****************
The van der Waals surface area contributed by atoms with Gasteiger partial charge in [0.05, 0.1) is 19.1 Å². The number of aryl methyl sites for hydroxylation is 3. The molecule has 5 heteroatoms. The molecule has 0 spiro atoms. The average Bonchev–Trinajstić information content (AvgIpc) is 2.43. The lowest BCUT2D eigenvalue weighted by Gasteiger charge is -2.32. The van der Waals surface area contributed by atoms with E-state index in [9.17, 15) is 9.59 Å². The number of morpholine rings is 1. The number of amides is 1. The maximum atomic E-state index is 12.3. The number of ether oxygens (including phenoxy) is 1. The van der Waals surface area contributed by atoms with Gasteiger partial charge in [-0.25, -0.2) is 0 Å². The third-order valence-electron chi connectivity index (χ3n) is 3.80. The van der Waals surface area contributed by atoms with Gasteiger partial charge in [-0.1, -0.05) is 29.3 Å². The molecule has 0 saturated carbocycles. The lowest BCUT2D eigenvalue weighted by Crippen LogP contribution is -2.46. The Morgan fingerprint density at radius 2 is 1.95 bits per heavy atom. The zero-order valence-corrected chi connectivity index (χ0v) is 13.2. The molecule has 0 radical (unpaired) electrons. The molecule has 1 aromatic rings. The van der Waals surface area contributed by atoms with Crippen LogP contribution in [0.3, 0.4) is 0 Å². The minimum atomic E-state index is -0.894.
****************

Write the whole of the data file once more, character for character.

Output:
The van der Waals surface area contributed by atoms with Gasteiger partial charge in [0.05, 0.1) is 19.1 Å². The number of aryl methyl sites for hydroxylation is 3. The molecule has 5 heteroatoms. The molecule has 0 spiro atoms. The average Bonchev–Trinajstić information content (AvgIpc) is 2.43. The lowest BCUT2D eigenvalue weighted by Gasteiger charge is -2.32. The van der Waals surface area contributed by atoms with E-state index in [9.17, 15) is 9.59 Å². The number of morpholine rings is 1. The number of amides is 1. The maximum atomic E-state index is 12.3. The number of ether oxygens (including phenoxy) is 1. The van der Waals surface area contributed by atoms with Gasteiger partial charge in [-0.25, -0.2) is 0 Å². The third-order valence-electron chi connectivity index (χ3n) is 3.80. The van der Waals surface area contributed by atoms with Gasteiger partial charge in [-0.1, -0.05) is 29.3 Å². The molecule has 0 saturated carbocycles. The lowest BCUT2D eigenvalue weighted by Crippen LogP contribution is -2.46. The Morgan fingerprint density at radius 2 is 1.95 bits per heavy atom. The zero-order valence-corrected chi connectivity index (χ0v) is 13.2. The molecule has 0 radical (unpaired) electrons. The molecule has 1 aromatic rings. The van der Waals surface area contributed by atoms with Crippen LogP contribution in [0.3, 0.4) is 0 Å². The minimum atomic E-state index is -0.894.